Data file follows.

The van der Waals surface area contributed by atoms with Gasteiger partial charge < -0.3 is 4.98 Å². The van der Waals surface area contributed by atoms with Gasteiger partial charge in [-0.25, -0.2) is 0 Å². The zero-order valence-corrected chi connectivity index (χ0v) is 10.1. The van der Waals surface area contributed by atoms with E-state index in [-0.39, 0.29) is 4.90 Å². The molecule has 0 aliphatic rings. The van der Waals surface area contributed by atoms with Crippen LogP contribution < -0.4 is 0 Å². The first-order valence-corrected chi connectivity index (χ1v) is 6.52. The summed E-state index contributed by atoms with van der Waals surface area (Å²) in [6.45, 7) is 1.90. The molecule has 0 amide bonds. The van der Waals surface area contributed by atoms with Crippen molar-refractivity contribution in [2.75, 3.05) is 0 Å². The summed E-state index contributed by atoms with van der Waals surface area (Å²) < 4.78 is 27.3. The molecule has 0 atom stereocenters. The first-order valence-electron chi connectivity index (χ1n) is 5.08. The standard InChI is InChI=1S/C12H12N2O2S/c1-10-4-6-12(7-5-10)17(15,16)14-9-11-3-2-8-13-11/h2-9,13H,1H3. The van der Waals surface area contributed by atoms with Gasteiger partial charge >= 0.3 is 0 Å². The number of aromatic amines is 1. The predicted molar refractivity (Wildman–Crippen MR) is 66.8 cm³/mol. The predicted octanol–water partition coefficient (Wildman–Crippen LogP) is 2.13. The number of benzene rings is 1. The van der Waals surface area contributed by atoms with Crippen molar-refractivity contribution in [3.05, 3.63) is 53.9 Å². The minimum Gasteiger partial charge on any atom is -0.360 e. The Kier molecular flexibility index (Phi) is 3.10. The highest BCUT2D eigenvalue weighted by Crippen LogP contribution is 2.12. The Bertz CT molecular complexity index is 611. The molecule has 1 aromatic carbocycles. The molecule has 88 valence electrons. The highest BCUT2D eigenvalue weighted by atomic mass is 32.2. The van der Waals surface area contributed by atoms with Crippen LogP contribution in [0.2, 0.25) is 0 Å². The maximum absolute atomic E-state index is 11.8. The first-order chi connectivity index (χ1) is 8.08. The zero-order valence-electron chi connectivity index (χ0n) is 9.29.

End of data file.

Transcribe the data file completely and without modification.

The van der Waals surface area contributed by atoms with Gasteiger partial charge < -0.3 is 4.98 Å². The van der Waals surface area contributed by atoms with Gasteiger partial charge in [-0.25, -0.2) is 0 Å². The zero-order valence-corrected chi connectivity index (χ0v) is 10.1. The van der Waals surface area contributed by atoms with E-state index in [-0.39, 0.29) is 4.90 Å². The molecule has 0 aliphatic rings. The van der Waals surface area contributed by atoms with Crippen LogP contribution < -0.4 is 0 Å². The first-order valence-corrected chi connectivity index (χ1v) is 6.52. The summed E-state index contributed by atoms with van der Waals surface area (Å²) in [6.45, 7) is 1.90. The molecule has 0 amide bonds. The van der Waals surface area contributed by atoms with Crippen molar-refractivity contribution in [2.75, 3.05) is 0 Å². The summed E-state index contributed by atoms with van der Waals surface area (Å²) < 4.78 is 27.3. The molecule has 0 atom stereocenters. The first-order valence-electron chi connectivity index (χ1n) is 5.08. The standard InChI is InChI=1S/C12H12N2O2S/c1-10-4-6-12(7-5-10)17(15,16)14-9-11-3-2-8-13-11/h2-9,13H,1H3. The van der Waals surface area contributed by atoms with Gasteiger partial charge >= 0.3 is 0 Å². The number of aromatic amines is 1. The predicted molar refractivity (Wildman–Crippen MR) is 66.8 cm³/mol. The predicted octanol–water partition coefficient (Wildman–Crippen LogP) is 2.13. The number of benzene rings is 1. The van der Waals surface area contributed by atoms with Crippen molar-refractivity contribution in [3.05, 3.63) is 53.9 Å². The minimum Gasteiger partial charge on any atom is -0.360 e. The Kier molecular flexibility index (Phi) is 3.10. The highest BCUT2D eigenvalue weighted by Crippen LogP contribution is 2.12. The Bertz CT molecular complexity index is 611. The molecule has 1 aromatic carbocycles. The molecule has 88 valence electrons. The highest BCUT2D eigenvalue weighted by atomic mass is 32.2. The van der Waals surface area contributed by atoms with Crippen LogP contribution in [0.2, 0.25) is 0 Å². The maximum absolute atomic E-state index is 11.8. The first-order chi connectivity index (χ1) is 8.08. The zero-order valence-electron chi connectivity index (χ0n) is 9.29.